What’s the Difference Between Getting Charged and Indicted?
Being charged with a crime means that a prosecutor believes there is sufficient evidence to convict you of a crime. Being indicted means that a prosecutor has brought their evidence before a grand jury, and the grand jury has found that the prosecutor has probable cause to take your case to trial.
Indictments are usually used in federal cases and state felonies. A prosecutor won’t convene a grand jury to indict someone for shoplifting. There is also no requirement to use a grand jury for state felonies.
Often, a prosecutor will use a grand jury to shield officers from facing possible criminal charges by the citizenry. Convening a grand jury can help protect the cops against a charge of wrongful arrest, for example.
This may be disturbing to know once you realize that grand juries almost always indict, in part because the only evidence they hear is the evidence the prosecutor presents to them. According to Bureau of Justice statistics, grand juries declined to indict in 11 out of 162,351 federal cases in 2010.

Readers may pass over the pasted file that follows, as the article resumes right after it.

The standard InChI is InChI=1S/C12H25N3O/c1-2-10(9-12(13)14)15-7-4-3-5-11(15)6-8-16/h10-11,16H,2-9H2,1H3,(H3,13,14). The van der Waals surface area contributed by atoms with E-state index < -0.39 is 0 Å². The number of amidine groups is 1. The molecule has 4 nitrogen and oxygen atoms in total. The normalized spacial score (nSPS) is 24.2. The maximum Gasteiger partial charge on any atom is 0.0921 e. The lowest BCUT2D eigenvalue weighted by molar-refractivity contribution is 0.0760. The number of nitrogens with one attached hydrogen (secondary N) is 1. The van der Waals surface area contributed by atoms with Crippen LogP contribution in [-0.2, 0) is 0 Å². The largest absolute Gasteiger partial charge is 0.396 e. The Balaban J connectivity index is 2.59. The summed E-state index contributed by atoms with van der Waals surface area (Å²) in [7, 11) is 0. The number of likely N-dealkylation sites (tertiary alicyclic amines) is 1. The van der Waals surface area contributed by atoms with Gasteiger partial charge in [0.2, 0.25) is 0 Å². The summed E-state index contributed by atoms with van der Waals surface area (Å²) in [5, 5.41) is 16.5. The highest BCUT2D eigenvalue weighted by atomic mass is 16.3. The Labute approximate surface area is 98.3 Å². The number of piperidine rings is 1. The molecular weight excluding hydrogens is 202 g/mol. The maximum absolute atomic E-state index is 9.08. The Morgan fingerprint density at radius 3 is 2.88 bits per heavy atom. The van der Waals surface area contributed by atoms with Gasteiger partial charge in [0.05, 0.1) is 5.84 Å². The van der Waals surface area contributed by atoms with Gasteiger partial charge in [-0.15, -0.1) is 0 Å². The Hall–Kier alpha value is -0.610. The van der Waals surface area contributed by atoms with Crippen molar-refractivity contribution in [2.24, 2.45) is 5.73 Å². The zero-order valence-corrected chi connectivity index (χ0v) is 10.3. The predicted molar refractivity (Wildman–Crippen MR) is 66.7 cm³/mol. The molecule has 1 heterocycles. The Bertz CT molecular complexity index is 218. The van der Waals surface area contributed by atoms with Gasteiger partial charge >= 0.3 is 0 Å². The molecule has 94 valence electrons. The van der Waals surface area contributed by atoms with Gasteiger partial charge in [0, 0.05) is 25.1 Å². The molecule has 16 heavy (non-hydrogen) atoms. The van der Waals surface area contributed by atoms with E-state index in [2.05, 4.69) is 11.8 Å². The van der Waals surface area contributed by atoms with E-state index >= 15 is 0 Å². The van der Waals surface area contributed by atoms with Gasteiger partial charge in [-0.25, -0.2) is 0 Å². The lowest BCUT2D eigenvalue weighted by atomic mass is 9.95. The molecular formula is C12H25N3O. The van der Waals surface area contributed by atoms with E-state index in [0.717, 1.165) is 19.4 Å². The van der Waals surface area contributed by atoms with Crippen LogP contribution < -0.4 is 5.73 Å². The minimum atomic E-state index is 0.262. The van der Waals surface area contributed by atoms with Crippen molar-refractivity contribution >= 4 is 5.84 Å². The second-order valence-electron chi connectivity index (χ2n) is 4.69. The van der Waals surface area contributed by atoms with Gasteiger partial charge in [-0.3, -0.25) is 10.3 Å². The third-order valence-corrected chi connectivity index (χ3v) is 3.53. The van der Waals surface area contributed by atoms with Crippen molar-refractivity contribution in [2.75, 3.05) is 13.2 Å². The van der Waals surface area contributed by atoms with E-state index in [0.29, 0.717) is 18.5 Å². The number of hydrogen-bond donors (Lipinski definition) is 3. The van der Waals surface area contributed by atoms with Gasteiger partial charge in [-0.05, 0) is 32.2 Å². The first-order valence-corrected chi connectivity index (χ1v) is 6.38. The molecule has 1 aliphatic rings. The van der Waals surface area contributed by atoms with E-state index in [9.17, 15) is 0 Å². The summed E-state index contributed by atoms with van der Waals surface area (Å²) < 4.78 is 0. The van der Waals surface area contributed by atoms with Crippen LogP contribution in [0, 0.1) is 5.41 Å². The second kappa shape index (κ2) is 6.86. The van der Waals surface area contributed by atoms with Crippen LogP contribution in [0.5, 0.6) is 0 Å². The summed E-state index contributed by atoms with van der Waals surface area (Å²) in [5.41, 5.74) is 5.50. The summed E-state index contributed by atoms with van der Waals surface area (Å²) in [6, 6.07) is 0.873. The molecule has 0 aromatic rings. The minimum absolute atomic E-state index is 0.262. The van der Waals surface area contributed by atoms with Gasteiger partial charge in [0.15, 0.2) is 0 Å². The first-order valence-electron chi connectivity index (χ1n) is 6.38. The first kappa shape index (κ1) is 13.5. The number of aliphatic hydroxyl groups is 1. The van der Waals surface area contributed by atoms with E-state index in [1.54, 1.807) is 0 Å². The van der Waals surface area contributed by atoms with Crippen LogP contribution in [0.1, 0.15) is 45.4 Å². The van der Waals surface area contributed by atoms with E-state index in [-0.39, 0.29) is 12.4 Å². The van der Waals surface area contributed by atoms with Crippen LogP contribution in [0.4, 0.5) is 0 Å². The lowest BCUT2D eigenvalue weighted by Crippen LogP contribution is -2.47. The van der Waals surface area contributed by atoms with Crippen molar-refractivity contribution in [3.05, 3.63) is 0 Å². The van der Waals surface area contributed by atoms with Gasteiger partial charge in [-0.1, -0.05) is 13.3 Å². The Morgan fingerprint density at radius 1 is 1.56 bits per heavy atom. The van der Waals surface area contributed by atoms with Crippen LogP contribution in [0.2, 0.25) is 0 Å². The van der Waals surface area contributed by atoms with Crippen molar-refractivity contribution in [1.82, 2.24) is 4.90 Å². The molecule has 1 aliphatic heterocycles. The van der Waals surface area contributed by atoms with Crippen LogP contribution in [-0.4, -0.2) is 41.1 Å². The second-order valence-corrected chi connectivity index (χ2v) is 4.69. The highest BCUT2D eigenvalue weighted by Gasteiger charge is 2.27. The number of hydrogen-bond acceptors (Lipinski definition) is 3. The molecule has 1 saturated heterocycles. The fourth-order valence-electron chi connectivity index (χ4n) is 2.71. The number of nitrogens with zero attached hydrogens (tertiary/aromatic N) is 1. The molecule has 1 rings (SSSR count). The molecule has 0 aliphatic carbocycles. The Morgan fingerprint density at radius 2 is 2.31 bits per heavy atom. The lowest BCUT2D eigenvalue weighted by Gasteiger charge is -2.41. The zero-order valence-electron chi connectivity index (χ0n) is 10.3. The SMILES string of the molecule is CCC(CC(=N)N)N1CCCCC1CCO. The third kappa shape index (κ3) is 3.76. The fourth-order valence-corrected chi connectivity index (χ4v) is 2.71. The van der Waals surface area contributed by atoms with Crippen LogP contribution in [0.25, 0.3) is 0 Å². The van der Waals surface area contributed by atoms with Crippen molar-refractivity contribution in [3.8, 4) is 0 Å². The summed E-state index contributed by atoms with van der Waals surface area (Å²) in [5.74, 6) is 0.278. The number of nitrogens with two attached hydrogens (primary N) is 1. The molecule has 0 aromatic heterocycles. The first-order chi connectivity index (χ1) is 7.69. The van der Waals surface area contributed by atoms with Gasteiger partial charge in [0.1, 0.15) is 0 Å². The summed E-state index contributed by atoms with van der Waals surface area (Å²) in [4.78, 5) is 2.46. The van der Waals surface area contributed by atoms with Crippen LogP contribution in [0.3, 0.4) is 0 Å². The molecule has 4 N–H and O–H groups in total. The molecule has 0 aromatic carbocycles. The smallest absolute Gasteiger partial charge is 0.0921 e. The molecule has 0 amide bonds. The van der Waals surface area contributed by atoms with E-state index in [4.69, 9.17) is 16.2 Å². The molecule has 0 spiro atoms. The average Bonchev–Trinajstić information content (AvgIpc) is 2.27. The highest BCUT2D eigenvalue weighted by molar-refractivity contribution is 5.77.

Often, when grand juries do decline to indict, it is because the defendant is a law enforcement officer facing charges in an officer shooting event.
Grand jury proceedings are also secret.
Grim realities all around if you’re a defendant in a criminal case.
Of course, whether you’re charged or indicted, either way, you’re in trouble. Even being charged with a crime can be a punishment on its own, even before you are convicted, one that can wreck your life in a myriad of ways.
If you’re going to protect your freedom, you’ll need help from an experienced Brooklyn criminal defense lawyer. There are many tools that we can use to keep you out of jail. In some cases, we may even be able to talk the prosecutor into dropping charges before the case proceeds too far. Charges may be dropped at any point in the process, all the way up to your date of the trial. If charges are dropped or dismissed without prejudice, the matter is closed.
Are you in trouble? Is someone you love in trouble? If so, don’t delay. Contact Ruskin Law to schedule a case review today. We’re available 24/7, and we’re ready to fight for you.